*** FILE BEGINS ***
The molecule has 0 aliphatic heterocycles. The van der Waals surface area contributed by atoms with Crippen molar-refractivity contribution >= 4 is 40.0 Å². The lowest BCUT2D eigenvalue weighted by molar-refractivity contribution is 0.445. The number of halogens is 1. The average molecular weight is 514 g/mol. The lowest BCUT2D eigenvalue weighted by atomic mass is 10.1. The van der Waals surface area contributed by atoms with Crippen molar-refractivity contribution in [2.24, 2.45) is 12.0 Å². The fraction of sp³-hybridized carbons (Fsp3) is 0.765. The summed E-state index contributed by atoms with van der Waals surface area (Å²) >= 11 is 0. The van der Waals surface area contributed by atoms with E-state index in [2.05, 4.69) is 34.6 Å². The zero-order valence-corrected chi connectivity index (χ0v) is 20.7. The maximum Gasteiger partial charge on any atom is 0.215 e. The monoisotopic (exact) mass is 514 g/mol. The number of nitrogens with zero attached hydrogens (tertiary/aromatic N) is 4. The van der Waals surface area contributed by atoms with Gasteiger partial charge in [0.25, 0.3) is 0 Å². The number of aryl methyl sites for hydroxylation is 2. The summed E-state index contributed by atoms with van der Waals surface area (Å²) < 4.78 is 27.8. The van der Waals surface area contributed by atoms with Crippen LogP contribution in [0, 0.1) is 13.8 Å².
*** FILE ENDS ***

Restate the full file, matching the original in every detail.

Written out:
The molecule has 0 aliphatic heterocycles. The van der Waals surface area contributed by atoms with Crippen molar-refractivity contribution >= 4 is 40.0 Å². The lowest BCUT2D eigenvalue weighted by molar-refractivity contribution is 0.445. The number of halogens is 1. The average molecular weight is 514 g/mol. The lowest BCUT2D eigenvalue weighted by atomic mass is 10.1. The van der Waals surface area contributed by atoms with Crippen molar-refractivity contribution in [2.24, 2.45) is 12.0 Å². The fraction of sp³-hybridized carbons (Fsp3) is 0.765. The summed E-state index contributed by atoms with van der Waals surface area (Å²) >= 11 is 0. The van der Waals surface area contributed by atoms with E-state index in [2.05, 4.69) is 34.6 Å². The zero-order valence-corrected chi connectivity index (χ0v) is 20.7. The maximum Gasteiger partial charge on any atom is 0.215 e. The monoisotopic (exact) mass is 514 g/mol. The number of nitrogens with zero attached hydrogens (tertiary/aromatic N) is 4. The van der Waals surface area contributed by atoms with Gasteiger partial charge in [0.25, 0.3) is 0 Å². The number of aryl methyl sites for hydroxylation is 2. The summed E-state index contributed by atoms with van der Waals surface area (Å²) < 4.78 is 27.8. The van der Waals surface area contributed by atoms with Crippen LogP contribution in [0, 0.1) is 13.8 Å².